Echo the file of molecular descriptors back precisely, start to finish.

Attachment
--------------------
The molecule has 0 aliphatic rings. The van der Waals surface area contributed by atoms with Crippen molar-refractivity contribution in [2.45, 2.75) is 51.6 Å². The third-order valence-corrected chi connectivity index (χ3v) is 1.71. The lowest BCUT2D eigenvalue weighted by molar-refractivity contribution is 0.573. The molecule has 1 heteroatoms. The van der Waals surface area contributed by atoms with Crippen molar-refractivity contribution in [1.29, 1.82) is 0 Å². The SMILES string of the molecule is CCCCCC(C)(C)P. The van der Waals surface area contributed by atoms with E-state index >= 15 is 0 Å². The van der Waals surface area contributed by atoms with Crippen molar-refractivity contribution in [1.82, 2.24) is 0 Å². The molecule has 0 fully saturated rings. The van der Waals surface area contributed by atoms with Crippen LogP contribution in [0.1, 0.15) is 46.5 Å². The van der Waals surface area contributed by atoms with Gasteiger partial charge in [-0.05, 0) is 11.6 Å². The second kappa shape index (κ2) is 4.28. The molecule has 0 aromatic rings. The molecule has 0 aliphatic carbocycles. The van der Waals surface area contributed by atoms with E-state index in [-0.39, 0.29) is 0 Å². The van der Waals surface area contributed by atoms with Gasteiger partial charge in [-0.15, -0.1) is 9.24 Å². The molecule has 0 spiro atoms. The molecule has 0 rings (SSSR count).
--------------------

The molecule has 0 aliphatic rings. The van der Waals surface area contributed by atoms with Crippen molar-refractivity contribution in [2.45, 2.75) is 51.6 Å². The third-order valence-corrected chi connectivity index (χ3v) is 1.71. The lowest BCUT2D eigenvalue weighted by molar-refractivity contribution is 0.573. The molecule has 1 heteroatoms. The van der Waals surface area contributed by atoms with Crippen molar-refractivity contribution in [1.29, 1.82) is 0 Å². The SMILES string of the molecule is CCCCCC(C)(C)P. The van der Waals surface area contributed by atoms with E-state index >= 15 is 0 Å². The van der Waals surface area contributed by atoms with Crippen molar-refractivity contribution in [1.82, 2.24) is 0 Å². The molecule has 0 fully saturated rings. The van der Waals surface area contributed by atoms with Crippen LogP contribution in [0.1, 0.15) is 46.5 Å². The van der Waals surface area contributed by atoms with Gasteiger partial charge in [-0.05, 0) is 11.6 Å². The second kappa shape index (κ2) is 4.28. The molecule has 0 aromatic rings. The molecule has 0 aliphatic carbocycles. The van der Waals surface area contributed by atoms with E-state index in [-0.39, 0.29) is 0 Å². The van der Waals surface area contributed by atoms with Gasteiger partial charge in [-0.15, -0.1) is 9.24 Å². The molecule has 0 spiro atoms. The molecule has 0 rings (SSSR count).